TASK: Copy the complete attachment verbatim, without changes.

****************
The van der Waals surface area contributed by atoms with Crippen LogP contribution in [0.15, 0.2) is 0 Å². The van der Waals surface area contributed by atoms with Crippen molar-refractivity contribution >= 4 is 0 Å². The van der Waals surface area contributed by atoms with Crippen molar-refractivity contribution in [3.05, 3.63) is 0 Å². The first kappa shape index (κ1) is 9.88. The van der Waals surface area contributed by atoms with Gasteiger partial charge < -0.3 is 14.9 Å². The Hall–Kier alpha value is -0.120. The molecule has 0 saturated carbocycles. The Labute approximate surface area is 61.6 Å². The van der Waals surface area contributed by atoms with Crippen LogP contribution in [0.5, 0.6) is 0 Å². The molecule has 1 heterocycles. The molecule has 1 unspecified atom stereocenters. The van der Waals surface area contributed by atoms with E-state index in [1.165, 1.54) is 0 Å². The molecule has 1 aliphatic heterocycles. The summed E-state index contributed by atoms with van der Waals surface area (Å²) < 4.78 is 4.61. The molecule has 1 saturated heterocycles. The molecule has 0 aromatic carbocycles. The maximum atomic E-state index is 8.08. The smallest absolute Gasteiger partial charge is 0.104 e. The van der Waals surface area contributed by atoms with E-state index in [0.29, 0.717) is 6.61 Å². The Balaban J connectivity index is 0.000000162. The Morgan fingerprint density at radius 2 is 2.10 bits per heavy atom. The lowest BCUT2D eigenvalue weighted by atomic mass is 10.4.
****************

The van der Waals surface area contributed by atoms with Crippen LogP contribution in [0.15, 0.2) is 0 Å². The van der Waals surface area contributed by atoms with Crippen molar-refractivity contribution >= 4 is 0 Å². The van der Waals surface area contributed by atoms with Crippen molar-refractivity contribution in [3.05, 3.63) is 0 Å². The first kappa shape index (κ1) is 9.88. The van der Waals surface area contributed by atoms with Gasteiger partial charge < -0.3 is 14.9 Å². The Hall–Kier alpha value is -0.120. The molecule has 0 saturated carbocycles. The Labute approximate surface area is 61.6 Å². The van der Waals surface area contributed by atoms with Crippen LogP contribution in [0.5, 0.6) is 0 Å². The molecule has 1 heterocycles. The molecule has 1 unspecified atom stereocenters. The van der Waals surface area contributed by atoms with E-state index in [1.165, 1.54) is 0 Å². The molecule has 1 aliphatic heterocycles. The summed E-state index contributed by atoms with van der Waals surface area (Å²) < 4.78 is 4.61. The molecule has 1 saturated heterocycles. The molecule has 0 aromatic carbocycles. The maximum atomic E-state index is 8.08. The smallest absolute Gasteiger partial charge is 0.104 e. The van der Waals surface area contributed by atoms with E-state index in [0.29, 0.717) is 6.61 Å². The Balaban J connectivity index is 0.000000162. The Morgan fingerprint density at radius 2 is 2.10 bits per heavy atom. The lowest BCUT2D eigenvalue weighted by atomic mass is 10.4.